Rise in demand for domestic abuse support after lockdown

This can be the most dangerous time for those experiencing abuse.
Image: Laura DodsworthImage: Laura Dodsworth
Image: Laura Dodsworth

Domestic abuse support services in Edinburgh have seen a recent spike in demand coinciding with the easing of lockdown restrictions.

This is thought to be because as lockdown eases those experiencing abuse are finally in a position to be able to think about leaving their domestic situation.

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But the moment at which someone leaves the perpetrator of abuse is the most dangerous time for them, and it is crucial that they have access to support if needed.

Edinburgh Women’s Aid said the organisation has seen a “surge” in requests for support in recent months since the end of full lockdown, and expects this demand to continue.

The charity has applied for extra funding to cope with its higher workload and increased need for its services.

The likelihood of women and children experiencing abuse rose during lockdown, when there was no escape from perpetrators, and the charity expects the impact of this to be felt long-term.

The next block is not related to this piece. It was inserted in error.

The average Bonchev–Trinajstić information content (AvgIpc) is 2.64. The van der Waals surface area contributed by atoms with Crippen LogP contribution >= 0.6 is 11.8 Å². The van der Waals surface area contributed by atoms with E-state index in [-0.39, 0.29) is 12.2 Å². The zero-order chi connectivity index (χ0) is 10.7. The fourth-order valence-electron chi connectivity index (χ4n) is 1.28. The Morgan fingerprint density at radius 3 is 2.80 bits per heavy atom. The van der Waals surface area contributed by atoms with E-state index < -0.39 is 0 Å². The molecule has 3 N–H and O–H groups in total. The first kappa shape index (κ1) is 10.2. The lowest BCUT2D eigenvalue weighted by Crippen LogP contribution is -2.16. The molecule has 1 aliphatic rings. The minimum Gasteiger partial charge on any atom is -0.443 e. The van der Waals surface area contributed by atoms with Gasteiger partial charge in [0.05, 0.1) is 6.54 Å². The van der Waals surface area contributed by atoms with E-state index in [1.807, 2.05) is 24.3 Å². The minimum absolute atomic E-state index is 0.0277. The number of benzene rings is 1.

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Those experiencing abuse have also needed more financial and emotional support because of hardships caused by the pandemic alongside other difficulties.

It comes after a report by Scottish Women’s Aid found that in general demand for support across the country dropped at the beginning of lockdown, and then began to rise again in April and May.

During this time there was also a noted spike in women from England seeking refuge accommodation in Scotland when the lockdown there was eased.

The report details findings from surveys of 32 service providers in the Women’s Aid Network, and is the most comprehensive review of domestic abuse service providers in Scotland carried out during the pandemic.

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The report also found a decrease in demand for services for children and young people, reported by 14 of the 29 services which responded.

Many mentioned school closures as a reason for children not being referred to get the help they needed.

Circle, which supports people in Edinburgh facing domestic violence as well as poverty, substance abuse and social inequality, has also seen a rise in need for its services.

The charity, which often supports children in social care, has moved its activities to telephone and video calls as well as social media.

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A support worker for the charity, who wishes to remain anonymous, said:

“Domestic abuse by its very definition is often hidden from view.

“During COVID, the measures put in place have served to further isolate victims and their children. Unfortunately for families this isolation has frequently been with the abuser.”

Both Circle and Edinburgh Women’s Aid have received funding from Foundation Scotland, which is now urgently looking for other organisations in Edinburgh to support.